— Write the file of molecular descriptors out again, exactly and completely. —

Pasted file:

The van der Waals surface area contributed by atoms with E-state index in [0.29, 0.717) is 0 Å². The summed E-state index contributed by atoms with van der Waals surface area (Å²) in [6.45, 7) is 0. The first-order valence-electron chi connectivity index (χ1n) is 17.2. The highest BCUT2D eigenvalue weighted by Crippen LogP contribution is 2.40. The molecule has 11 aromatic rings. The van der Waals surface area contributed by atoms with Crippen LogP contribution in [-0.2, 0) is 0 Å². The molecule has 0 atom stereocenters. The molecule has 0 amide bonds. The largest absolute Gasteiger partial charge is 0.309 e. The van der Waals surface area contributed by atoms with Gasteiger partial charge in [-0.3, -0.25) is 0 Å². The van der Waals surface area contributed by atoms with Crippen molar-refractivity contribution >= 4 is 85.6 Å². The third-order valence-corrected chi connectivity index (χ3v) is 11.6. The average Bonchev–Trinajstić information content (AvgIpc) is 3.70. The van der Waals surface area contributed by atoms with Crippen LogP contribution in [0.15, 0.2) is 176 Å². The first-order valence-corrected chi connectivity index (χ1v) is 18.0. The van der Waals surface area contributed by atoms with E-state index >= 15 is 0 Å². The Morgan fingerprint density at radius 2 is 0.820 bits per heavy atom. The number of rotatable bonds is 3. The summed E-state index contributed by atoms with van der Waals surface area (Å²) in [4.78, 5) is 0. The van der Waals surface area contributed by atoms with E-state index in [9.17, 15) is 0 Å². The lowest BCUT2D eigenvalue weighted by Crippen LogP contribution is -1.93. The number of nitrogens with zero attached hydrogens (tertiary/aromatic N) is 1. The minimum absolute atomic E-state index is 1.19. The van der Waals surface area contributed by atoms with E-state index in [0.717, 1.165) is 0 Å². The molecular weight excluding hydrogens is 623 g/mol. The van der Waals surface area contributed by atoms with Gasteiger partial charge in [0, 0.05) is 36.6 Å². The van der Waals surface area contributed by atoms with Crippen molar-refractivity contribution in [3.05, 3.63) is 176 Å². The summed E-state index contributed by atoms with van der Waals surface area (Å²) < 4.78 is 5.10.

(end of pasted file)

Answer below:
The van der Waals surface area contributed by atoms with E-state index in [0.29, 0.717) is 0 Å². The summed E-state index contributed by atoms with van der Waals surface area (Å²) in [6.45, 7) is 0. The first-order valence-electron chi connectivity index (χ1n) is 17.2. The highest BCUT2D eigenvalue weighted by Crippen LogP contribution is 2.40. The molecule has 11 aromatic rings. The van der Waals surface area contributed by atoms with Crippen LogP contribution in [-0.2, 0) is 0 Å². The molecule has 0 atom stereocenters. The molecule has 0 amide bonds. The largest absolute Gasteiger partial charge is 0.309 e. The van der Waals surface area contributed by atoms with Gasteiger partial charge in [-0.3, -0.25) is 0 Å². The van der Waals surface area contributed by atoms with Crippen molar-refractivity contribution >= 4 is 85.6 Å². The third-order valence-corrected chi connectivity index (χ3v) is 11.6. The average Bonchev–Trinajstić information content (AvgIpc) is 3.70. The van der Waals surface area contributed by atoms with Crippen LogP contribution in [0.15, 0.2) is 176 Å². The first-order valence-corrected chi connectivity index (χ1v) is 18.0. The van der Waals surface area contributed by atoms with E-state index >= 15 is 0 Å². The Morgan fingerprint density at radius 2 is 0.820 bits per heavy atom. The number of rotatable bonds is 3. The summed E-state index contributed by atoms with van der Waals surface area (Å²) in [4.78, 5) is 0. The van der Waals surface area contributed by atoms with E-state index in [9.17, 15) is 0 Å². The lowest BCUT2D eigenvalue weighted by Crippen LogP contribution is -1.93. The number of nitrogens with zero attached hydrogens (tertiary/aromatic N) is 1. The minimum absolute atomic E-state index is 1.19. The van der Waals surface area contributed by atoms with E-state index in [0.717, 1.165) is 0 Å². The molecular weight excluding hydrogens is 623 g/mol. The van der Waals surface area contributed by atoms with Gasteiger partial charge in [0, 0.05) is 36.6 Å². The van der Waals surface area contributed by atoms with Crippen molar-refractivity contribution in [3.05, 3.63) is 176 Å². The summed E-state index contributed by atoms with van der Waals surface area (Å²) < 4.78 is 5.10.